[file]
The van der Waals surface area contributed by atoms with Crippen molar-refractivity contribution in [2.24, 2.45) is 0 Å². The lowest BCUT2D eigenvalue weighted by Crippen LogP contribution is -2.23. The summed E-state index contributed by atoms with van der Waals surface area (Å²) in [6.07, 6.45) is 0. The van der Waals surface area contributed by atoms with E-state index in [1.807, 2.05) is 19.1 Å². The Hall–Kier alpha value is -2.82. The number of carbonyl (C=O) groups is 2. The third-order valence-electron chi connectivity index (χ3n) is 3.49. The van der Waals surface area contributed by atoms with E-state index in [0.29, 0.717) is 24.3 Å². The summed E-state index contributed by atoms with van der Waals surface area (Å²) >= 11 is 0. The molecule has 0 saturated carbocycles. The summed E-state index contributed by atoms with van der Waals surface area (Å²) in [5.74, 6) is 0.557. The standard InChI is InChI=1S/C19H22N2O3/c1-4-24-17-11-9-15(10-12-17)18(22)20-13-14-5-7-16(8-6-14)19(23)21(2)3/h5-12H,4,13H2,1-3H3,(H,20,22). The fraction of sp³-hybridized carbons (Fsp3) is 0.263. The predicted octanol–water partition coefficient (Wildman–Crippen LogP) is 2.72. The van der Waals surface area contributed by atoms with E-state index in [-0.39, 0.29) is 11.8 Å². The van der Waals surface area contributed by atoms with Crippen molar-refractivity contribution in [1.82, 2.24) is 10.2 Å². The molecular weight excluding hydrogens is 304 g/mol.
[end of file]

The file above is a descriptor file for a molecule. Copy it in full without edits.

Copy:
The van der Waals surface area contributed by atoms with Crippen molar-refractivity contribution in [2.24, 2.45) is 0 Å². The lowest BCUT2D eigenvalue weighted by Crippen LogP contribution is -2.23. The summed E-state index contributed by atoms with van der Waals surface area (Å²) in [6.07, 6.45) is 0. The van der Waals surface area contributed by atoms with E-state index in [1.807, 2.05) is 19.1 Å². The Hall–Kier alpha value is -2.82. The number of carbonyl (C=O) groups is 2. The third-order valence-electron chi connectivity index (χ3n) is 3.49. The van der Waals surface area contributed by atoms with E-state index in [0.29, 0.717) is 24.3 Å². The summed E-state index contributed by atoms with van der Waals surface area (Å²) >= 11 is 0. The molecule has 0 saturated carbocycles. The summed E-state index contributed by atoms with van der Waals surface area (Å²) in [5.74, 6) is 0.557. The standard InChI is InChI=1S/C19H22N2O3/c1-4-24-17-11-9-15(10-12-17)18(22)20-13-14-5-7-16(8-6-14)19(23)21(2)3/h5-12H,4,13H2,1-3H3,(H,20,22). The fraction of sp³-hybridized carbons (Fsp3) is 0.263. The predicted octanol–water partition coefficient (Wildman–Crippen LogP) is 2.72. The van der Waals surface area contributed by atoms with E-state index in [-0.39, 0.29) is 11.8 Å². The van der Waals surface area contributed by atoms with Crippen molar-refractivity contribution in [1.82, 2.24) is 10.2 Å². The molecular weight excluding hydrogens is 304 g/mol.